When I was 16 years old, my family took a trip to Walt Disney World in Florida. This was a first for us… most of our family vacations revolved around Lake Arrowhead in the San Bernardino Mountains (about a 2 hour drive from our house in L.A.) – pretty much the farthest we had ever gone for a family trip. But we got lucky one day… my mother won an all expense paid trip to Walt Disney World from KIIS FM (102.7) by answering the phone, “I love KIIS FM!!!” or something like that… so off we went! That trip was so much fun! All our food was 100% comped, we had admission to all of the parks, and coupons/vouchers for all kinds of activities.
The most memorable incident from that trip involved me, my brother, a canoe, a wrong turn, and an alligator. (But for now, I will leave that story alone.) The second most memorable incident from that trip involved being dive-bombed by some brazen seagulls in the “Japan” area of Epcot Center. Walking through Epcot’s “Japan”… there was a street vendor selling fresh hot Taiyaki with red bean filling. (Taiyaki are kind of a cross between a pancake and a waffle – the batter is cooked in a fish shaped mold – typically filled with sweetened red bean paste.) OMG I wanted one so badly. So… my mother bought me one. I took one bite… then all of a sudden… there was a rush of air, flutter of wings, and my hand was empty! A seagull STOLE the Taiyaki right out of my hand!!!! Feeling sorry for me, my mother bought me another one. One more bite… and ANOTHER GREEDY SEAGULL stole my second Taiyaki!!!! This time, I held on, and the seagull managed to only steal half of my Taiyaki. What lesson did I learn from that? 1. Seagulls are jerks. And 2. Taiyaki are delicious when hot and fresh – apparently nobody can resist them.
To make your own Taiyaki at home, the only special thing you need is a Taiyaki mold/pan. I got my non-stick Taiyaki Pan online for about $40. You can probably find the Taiyaki Pan cheaper in Asia, or you might find one at a Japanese houseware store… or possibly ebay. They do sell electric Taiyaki machines… but I think the double-sided molded pan (for stove use) is best – it’s easier to use, and easier to clean. If you can’t find a molded Taiyaki pan, don’t despair… you can make Dorayaki instead: Instead of making molded filled pancakes, just use the batter to make 1.5″ to 2″ round pancakes in a regular skillet – then sandwich the filling in between two pancakes. Or make a larger 4″ pancake, place the filling over one half, then fold over to make a half moon shape.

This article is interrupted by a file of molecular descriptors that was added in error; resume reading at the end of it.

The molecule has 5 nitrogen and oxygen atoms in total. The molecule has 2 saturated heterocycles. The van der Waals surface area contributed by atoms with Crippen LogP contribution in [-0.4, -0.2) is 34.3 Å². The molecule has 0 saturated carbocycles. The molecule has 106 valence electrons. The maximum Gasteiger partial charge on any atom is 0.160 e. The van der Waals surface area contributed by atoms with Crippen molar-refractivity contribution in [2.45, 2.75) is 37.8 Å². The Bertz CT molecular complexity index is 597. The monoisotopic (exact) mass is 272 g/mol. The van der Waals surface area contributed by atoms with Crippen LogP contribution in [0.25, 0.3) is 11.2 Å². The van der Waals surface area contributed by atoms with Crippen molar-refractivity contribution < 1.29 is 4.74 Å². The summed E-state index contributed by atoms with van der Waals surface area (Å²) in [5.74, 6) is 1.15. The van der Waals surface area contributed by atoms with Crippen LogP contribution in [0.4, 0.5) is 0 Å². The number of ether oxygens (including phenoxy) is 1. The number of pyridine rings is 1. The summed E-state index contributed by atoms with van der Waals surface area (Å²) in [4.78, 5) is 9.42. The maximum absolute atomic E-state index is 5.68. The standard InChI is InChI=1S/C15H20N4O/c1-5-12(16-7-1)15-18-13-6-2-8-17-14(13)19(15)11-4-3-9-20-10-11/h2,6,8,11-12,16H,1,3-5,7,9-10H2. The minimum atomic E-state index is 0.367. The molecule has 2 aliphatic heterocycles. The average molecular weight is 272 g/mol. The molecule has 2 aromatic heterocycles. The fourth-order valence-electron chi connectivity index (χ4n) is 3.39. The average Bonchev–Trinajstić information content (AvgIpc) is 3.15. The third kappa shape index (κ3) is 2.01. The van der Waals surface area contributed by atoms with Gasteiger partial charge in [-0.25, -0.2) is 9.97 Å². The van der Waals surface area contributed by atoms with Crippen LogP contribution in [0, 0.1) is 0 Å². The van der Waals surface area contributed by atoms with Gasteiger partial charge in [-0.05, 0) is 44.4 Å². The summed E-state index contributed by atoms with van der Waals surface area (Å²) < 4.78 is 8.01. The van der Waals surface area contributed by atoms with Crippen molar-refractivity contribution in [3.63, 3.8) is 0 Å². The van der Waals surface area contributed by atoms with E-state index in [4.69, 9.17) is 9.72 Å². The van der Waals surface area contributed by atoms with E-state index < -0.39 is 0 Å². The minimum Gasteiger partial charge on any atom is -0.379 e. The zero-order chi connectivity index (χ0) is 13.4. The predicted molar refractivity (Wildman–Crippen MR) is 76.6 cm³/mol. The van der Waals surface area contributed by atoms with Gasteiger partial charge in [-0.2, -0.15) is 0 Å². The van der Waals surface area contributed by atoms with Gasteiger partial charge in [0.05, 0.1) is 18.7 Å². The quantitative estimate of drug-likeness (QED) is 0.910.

- 2 c. flour
- 2 tsp. baking powder
- 1/2 tsp. salt
- 2 T. sugar
- 1 1/3 c. milk
- 1/4 c. oil
- 1 egg
- 3/4 c. + 2 T. milk
- 2 T. unsalted butter
- 2 egg yolks
- 1/4 c. sugar
- 2 1/2 T. flour
- 1 T. cornstarch
- 1/4 tsp. salt
- 1 tsp. vanilla extract
- sweetened red bean paste
- mashed sweet potato
- cream cheese + sugar
- chocolate chips + peanut butter
1. If you are making the custard filling, do this at least 1 hour before making your Taiyaki. Microwave the milk and butter in a pyrex cup for about 90 seconds. (You want to scald the milk and melt the butter.)
2. Mix the egg yolk, sugar, flour, cornstarch, and salt into a paste.
3. Add a small amount of the hot milk mixture to the paste, stirring to loosen it up.
4. Continue adding the hot milk mixture (a little bit at a time) to the paste mixture, stirring as you go until you have a smooth liquid.
5. Put the mixture into a small sauce pan and add the vanilla.
6. Cook over medium low heat, whisking constantly, until the mixture thickens. When swirl lines appear, remove from the heat and continue to whisk another 30 seconds.
7. Remove the cooked custard to a small bowl, cover with plastic wrap, and refrigerate until ready to use.
8. To make the Taiyaki batter, mix the flour, baking powder, salt, and sugar in a bowl (preferably one with a spout, so that the batter will be easier to pour later).
9. Add the milk, oil, and egg, and mix until combined.
10. Preheat your Taiyaki mold over medium-low heat, and brush both surfaces (the top and bottom of the mold) with a little bit of cooking oil.
11. Place the bottom of the mold over the burner set to medium-low. Fill the bottom mold about 2/3 full with the batter.
12. Add a small scoop of your filling. (In the picture below, I’m using sweetened red bean paste because it shows up better in the pictures.) You can use pretty much any filling you like: custard, sweetened red bean paste, sweetened mashed sweet potato or taro, jam, nutella, chocolate chips + peanut butter… anything you want. Just don’t overfill – use only about 1 T. of filling.
13. Cover the filling with a little bit more batter. (You can use the back of a spoon to smooth the batter to completely cover the filling.) Close the lid down (squeezing the handle tightly), and flip over so that the top mold is now being heated by the stove.
14. Continue to cook over medium-low, flipping every 30 seconds.
15. After about a minute or two, lift up the lid slightly and check to see the color of the Taiyaki. If too pale, continue cooking until golden brown. (If you overfill the mold, batter will flow out, making it more likely that the mold will stick together, or that the Taiyaki will stick to one side of the mold. If that happens, use a plastic fork or bamboo skewer to gently pry away some of the cooked batter. Try not to overfill next time – it will make it easier to remove.) In this photo you can see the Taiyaki is still undercooked. I lifted the mold up a little higher than normal in order to take the picture – in reality, you will only want to lift up the lid an inch or so – just to quickly check the color. You will want the Taiyaki to be golden brown.
16. Remove the Taiyaki to a plate. Use kitchen shears to cut the excess cooked batter off the Taiyaki to “clean up” the edges.
17. Serve hot. (One batch of batter will make about 12 Taiyaki.)